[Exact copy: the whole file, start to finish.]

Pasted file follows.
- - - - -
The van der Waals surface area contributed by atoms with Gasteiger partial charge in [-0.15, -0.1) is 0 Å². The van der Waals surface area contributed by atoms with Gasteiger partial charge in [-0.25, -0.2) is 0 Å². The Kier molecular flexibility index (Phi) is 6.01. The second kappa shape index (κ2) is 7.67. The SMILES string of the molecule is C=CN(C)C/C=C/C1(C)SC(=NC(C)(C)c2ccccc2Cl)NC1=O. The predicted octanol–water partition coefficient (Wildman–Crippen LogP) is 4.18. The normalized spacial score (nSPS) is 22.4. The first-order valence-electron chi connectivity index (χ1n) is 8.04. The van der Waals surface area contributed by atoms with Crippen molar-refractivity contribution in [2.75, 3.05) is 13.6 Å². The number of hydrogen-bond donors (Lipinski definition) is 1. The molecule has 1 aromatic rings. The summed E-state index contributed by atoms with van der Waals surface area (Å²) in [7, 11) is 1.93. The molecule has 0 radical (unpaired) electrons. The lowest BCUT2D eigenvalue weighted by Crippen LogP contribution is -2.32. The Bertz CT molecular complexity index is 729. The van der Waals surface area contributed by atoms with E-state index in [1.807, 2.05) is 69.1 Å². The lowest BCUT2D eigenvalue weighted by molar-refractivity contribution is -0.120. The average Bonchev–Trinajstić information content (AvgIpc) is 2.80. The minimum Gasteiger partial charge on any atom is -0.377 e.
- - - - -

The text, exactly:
The van der Waals surface area contributed by atoms with Gasteiger partial charge in [-0.15, -0.1) is 0 Å². The van der Waals surface area contributed by atoms with Gasteiger partial charge in [-0.25, -0.2) is 0 Å². The Kier molecular flexibility index (Phi) is 6.01. The second kappa shape index (κ2) is 7.67. The SMILES string of the molecule is C=CN(C)C/C=C/C1(C)SC(=NC(C)(C)c2ccccc2Cl)NC1=O. The predicted octanol–water partition coefficient (Wildman–Crippen LogP) is 4.18. The normalized spacial score (nSPS) is 22.4. The first-order valence-electron chi connectivity index (χ1n) is 8.04. The van der Waals surface area contributed by atoms with Crippen molar-refractivity contribution in [2.75, 3.05) is 13.6 Å². The number of hydrogen-bond donors (Lipinski definition) is 1. The molecule has 1 aromatic rings. The summed E-state index contributed by atoms with van der Waals surface area (Å²) in [7, 11) is 1.93. The molecule has 0 radical (unpaired) electrons. The lowest BCUT2D eigenvalue weighted by Crippen LogP contribution is -2.32. The Bertz CT molecular complexity index is 729. The van der Waals surface area contributed by atoms with E-state index in [1.807, 2.05) is 69.1 Å². The lowest BCUT2D eigenvalue weighted by molar-refractivity contribution is -0.120. The average Bonchev–Trinajstić information content (AvgIpc) is 2.80. The minimum Gasteiger partial charge on any atom is -0.377 e.